KILNAMANNAGH, or KILMANNAGH, a parish, in the barony of BERE, county of CORK, and province of MUNSTER, 4 miles (S. W.) from Castletown; containing 5612 inhabitants. This parish is situated on the south-western coast, forming a peninsula between the bays of Bantry and Ballydonagan, and comprises 8895 statute acres, as applotted under the tithe act, and valued at £3316 per annum. Of these, 3126 are arable, and 5769 bog and mountain. The land is tolerably fertile, and is chiefly cultivated by the spade, and manured with sea-weed and sand. The mountains consist of slate, of which there are excellent quarries at Lickbarren, but imperfectly worked. Asbestos is found at Kenlogh, and near Blackhall; lead and copper ore are frequently discovered in small masses, and iron ore is abundant. At the south-western extremity of the parish is Crow head, in lat. 51° 34' 20" and Ion. 10° 11' 40." Here is also Blackball Head, on which is a signal station, and between it and Sheep Head is the entrance to Bantry bay. Dursey island is separated from the western coast by a deep and dangerous channel, about 50 yards wide, through which the tide runs with great rapidity. There is a coast-guard station at Garinish Point, one of the three in the Castletown district. It is a vicarage, in the diocese of Ross, forming part of the union of Kilaconenagh; the rectory is partly impropriate in Lord Riversdale, and partly appropriate to the vicarage. The tithes amount to £278. 12. 31/2., of which £130 is payable to the impropriator, and the remainder to the vicar. In the R. C. divisions it is in the diocese of Kerry, and is the head of a union or district, called Castletown, comprising this parish and Kilaconenagh; there is a chapel at Cahirmore. There are five private schools, in which about 380 children are educated. The old church is a picturesque ruin.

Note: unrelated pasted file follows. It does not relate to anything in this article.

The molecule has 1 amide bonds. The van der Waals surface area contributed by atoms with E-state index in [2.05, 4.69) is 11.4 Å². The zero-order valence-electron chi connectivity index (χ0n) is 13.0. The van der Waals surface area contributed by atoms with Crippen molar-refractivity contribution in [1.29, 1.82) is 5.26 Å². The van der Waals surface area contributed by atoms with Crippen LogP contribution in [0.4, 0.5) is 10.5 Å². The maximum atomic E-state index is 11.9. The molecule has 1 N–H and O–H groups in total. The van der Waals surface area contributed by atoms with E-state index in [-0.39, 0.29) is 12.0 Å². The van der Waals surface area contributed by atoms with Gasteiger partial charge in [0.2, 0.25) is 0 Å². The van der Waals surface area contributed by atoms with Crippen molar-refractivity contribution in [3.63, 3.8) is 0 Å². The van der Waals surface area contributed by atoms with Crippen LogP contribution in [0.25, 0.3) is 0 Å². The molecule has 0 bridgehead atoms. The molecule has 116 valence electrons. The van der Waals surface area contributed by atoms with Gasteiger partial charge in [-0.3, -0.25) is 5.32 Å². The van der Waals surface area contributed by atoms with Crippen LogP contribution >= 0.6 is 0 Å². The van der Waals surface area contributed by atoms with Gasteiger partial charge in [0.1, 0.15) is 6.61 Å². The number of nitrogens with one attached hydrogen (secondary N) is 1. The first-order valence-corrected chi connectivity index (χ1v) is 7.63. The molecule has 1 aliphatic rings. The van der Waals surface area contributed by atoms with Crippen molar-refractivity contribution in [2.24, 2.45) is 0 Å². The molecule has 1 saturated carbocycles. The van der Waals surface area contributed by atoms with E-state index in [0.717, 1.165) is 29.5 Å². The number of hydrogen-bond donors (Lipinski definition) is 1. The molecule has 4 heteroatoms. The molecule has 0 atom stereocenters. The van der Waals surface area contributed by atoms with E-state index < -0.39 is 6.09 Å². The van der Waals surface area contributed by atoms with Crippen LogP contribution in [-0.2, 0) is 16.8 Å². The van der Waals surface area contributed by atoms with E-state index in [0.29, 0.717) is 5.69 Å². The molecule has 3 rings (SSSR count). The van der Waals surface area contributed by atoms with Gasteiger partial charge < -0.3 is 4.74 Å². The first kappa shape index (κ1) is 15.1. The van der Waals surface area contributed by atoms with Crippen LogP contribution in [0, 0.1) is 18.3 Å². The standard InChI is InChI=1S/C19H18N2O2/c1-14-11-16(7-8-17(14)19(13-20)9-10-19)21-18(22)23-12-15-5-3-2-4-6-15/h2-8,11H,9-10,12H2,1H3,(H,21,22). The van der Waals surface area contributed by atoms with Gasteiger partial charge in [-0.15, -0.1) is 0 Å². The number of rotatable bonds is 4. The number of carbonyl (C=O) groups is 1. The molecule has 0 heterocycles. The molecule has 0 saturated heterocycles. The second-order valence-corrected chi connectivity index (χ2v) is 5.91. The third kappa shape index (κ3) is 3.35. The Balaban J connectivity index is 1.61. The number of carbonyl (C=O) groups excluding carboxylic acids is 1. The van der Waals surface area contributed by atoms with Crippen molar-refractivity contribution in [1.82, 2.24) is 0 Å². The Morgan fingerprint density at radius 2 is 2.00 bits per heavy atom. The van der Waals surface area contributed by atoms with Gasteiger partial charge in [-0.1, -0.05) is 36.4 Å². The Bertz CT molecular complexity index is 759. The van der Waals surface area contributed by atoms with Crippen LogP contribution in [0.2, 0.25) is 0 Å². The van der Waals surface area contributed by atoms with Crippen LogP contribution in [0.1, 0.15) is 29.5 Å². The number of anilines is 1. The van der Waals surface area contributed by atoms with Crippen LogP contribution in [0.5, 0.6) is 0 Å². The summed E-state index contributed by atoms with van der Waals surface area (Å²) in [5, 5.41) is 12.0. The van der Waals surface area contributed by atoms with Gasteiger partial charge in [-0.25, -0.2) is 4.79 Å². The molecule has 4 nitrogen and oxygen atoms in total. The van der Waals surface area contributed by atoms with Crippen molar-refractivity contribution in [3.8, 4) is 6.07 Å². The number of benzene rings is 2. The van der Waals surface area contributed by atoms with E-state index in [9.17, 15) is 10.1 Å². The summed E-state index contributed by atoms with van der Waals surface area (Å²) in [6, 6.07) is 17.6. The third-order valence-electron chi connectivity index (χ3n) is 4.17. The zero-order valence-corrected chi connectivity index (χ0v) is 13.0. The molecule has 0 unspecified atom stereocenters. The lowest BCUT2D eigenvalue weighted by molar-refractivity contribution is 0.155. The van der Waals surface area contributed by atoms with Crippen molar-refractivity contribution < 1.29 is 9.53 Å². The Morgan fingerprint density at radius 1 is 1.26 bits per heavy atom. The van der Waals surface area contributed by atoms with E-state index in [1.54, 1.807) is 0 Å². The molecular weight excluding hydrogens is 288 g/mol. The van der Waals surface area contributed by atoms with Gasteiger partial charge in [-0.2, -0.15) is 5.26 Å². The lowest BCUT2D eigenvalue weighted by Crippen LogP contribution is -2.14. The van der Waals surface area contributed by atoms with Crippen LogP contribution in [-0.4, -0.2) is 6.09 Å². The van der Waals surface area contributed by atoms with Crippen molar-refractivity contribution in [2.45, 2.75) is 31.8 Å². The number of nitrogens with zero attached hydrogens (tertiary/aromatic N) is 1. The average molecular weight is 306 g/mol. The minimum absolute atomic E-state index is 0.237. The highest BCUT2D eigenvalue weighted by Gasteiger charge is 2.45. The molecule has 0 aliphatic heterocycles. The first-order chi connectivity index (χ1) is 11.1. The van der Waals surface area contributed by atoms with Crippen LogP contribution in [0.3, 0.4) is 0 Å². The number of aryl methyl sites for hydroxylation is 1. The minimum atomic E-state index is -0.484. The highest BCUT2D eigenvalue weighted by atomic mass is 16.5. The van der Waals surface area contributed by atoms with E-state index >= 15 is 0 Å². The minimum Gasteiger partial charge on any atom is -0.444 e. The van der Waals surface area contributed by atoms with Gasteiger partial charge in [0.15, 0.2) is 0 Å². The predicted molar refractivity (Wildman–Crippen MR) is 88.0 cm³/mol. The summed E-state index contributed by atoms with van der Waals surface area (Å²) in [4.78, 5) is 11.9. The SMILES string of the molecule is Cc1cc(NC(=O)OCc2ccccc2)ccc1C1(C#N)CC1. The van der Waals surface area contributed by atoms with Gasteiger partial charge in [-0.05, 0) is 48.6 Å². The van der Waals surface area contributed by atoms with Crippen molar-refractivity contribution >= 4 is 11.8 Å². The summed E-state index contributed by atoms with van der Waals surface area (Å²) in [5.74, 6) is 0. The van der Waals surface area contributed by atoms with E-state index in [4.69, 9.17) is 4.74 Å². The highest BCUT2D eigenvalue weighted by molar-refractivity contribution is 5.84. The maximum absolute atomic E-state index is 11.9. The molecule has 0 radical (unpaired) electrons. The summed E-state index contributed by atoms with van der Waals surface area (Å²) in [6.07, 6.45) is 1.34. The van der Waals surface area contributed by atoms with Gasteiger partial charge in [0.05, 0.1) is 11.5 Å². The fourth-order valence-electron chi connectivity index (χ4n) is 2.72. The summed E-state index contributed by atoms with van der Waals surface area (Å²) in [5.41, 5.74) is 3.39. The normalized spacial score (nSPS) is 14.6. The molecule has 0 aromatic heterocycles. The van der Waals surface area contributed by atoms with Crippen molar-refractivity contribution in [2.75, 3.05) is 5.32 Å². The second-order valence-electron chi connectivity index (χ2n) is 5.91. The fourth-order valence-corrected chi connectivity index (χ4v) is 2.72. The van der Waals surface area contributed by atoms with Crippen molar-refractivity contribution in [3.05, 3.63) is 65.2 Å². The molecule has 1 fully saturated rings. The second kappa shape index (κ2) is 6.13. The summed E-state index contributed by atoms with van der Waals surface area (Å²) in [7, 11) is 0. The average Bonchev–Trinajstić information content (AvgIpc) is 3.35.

from Lewis's Topographical Dictionary of Ireland, 1837.